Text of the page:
December 08, 2005

California Gets an A

The Thomas B. Fordham Foundation has published its report on The State of State Science Standards 2005 and California jointed Virginia, Massachusetts, South Carolina, Indiana, New York, and New Mexico in getting an A grade. Nearly half of the states got D or F. Here are some of the things that group of scientists and educators that issued the report said about California's Science Standards.

On science processes, and on history and philosophy of science, California’s standards vary delightfully from the norm: they are brief, there is no bombast, and they are realistic about the capacities of children for making sense of abstract ideas. Process is stressed where it should be, and in plain and appropriate language. For example: Grade 3: "Repeat observations to improve accuracy, and know that the results of similar scientific observations seldom turn out exactly the same … differentiate evidence from opinion and know that scientists do not rely on conclusions unless they are backed by observations that can be confirmed."
California has produced an exemplary set of standards for school science; there was no question among readers about the “A” grade. Now one must hope that teaching and learning follow apace.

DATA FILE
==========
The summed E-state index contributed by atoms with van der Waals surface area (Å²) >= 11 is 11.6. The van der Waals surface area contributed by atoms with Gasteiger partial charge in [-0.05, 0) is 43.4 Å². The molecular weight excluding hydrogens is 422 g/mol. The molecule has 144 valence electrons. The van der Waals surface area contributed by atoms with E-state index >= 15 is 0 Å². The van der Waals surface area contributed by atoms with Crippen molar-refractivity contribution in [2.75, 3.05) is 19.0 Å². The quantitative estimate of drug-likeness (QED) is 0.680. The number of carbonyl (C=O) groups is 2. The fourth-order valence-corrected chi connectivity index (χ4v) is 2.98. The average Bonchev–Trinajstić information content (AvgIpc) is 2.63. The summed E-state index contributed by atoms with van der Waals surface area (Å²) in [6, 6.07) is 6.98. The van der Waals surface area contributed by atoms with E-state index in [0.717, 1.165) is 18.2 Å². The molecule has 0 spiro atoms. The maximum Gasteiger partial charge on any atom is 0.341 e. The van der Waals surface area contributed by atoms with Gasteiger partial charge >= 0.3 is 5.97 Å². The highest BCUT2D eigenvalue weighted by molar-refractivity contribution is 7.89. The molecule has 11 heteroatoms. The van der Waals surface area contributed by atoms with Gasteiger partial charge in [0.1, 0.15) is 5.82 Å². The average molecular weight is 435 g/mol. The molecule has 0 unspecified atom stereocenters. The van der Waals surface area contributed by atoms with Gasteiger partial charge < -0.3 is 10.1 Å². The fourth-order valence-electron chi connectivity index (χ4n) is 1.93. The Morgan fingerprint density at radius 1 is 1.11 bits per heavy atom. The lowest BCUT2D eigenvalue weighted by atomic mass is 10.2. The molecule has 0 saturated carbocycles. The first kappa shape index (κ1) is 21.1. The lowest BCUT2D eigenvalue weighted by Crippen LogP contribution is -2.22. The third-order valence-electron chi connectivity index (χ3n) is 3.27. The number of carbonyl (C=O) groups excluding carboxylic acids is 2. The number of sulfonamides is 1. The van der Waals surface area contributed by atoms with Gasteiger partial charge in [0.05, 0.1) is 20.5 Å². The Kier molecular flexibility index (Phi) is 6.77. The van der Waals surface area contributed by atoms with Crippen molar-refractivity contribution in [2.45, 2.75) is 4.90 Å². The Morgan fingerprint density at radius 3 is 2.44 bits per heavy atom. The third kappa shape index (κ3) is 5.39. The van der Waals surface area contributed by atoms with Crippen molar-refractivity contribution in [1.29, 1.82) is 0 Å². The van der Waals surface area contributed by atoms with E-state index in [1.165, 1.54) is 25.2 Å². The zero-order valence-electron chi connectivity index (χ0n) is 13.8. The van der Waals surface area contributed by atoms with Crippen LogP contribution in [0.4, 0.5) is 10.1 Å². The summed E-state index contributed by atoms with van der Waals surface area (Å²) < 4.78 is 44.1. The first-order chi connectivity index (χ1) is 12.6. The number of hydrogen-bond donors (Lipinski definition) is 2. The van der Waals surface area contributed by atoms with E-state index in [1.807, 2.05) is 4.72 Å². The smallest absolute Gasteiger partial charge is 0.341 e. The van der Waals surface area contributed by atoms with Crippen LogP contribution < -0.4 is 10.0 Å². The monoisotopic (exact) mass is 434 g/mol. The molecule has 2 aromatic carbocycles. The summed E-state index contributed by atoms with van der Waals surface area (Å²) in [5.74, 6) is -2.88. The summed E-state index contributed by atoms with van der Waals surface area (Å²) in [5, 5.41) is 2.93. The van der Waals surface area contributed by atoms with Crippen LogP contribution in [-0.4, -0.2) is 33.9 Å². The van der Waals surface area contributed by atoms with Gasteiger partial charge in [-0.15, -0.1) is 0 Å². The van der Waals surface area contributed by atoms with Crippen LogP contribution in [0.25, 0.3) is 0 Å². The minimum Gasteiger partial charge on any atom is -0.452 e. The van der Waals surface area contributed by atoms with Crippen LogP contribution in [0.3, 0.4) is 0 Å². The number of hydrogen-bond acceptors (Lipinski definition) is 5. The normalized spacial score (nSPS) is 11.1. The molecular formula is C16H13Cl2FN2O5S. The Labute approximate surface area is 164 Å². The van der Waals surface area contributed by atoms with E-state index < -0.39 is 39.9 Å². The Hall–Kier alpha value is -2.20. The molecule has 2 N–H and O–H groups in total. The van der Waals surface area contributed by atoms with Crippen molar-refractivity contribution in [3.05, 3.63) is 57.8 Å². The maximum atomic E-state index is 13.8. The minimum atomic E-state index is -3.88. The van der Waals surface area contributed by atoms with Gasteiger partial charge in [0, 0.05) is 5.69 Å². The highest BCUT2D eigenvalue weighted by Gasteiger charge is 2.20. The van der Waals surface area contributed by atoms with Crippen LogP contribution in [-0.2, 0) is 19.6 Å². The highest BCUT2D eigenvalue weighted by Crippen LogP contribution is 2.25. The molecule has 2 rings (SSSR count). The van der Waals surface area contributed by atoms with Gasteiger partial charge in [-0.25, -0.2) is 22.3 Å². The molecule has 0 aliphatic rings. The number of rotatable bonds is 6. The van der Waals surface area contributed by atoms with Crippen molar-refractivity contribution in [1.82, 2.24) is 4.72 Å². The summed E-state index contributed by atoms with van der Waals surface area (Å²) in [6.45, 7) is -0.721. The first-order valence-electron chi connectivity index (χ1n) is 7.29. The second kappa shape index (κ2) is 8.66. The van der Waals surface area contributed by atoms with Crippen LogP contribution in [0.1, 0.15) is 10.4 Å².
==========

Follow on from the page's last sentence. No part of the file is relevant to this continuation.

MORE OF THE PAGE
The break down of the grade was as follows:

Points Out of a Possible
Expectations, Purpose, Audience 11.7 12
Organization 9.0 9.0
Science Content and Approach 25.0 27.0
Quality 9.0 9.0
Seriousness 6.0 6.0
Inquiry 3.0 3.0
Evolution 3.0 3.0
Raw Score 66.7 69.0
Final Percentage Score 97 100

This is very good news for those of us in California but as the report says,

Now one must hope that teaching and learning follow apace.

In addition, we here in California must be diligent in see that the forces that have driven science standards down in may other states are not allowed to work against us here. One of the best ways to do this is to work with those throughout the country in bring the national average up and by restoring a respect for science starting with our political leaders at the national level.

Via The Panda's Thumb

Posted by DuaneSmith at December 8, 2005 08:31 PM | Read more on Odds and Ends |

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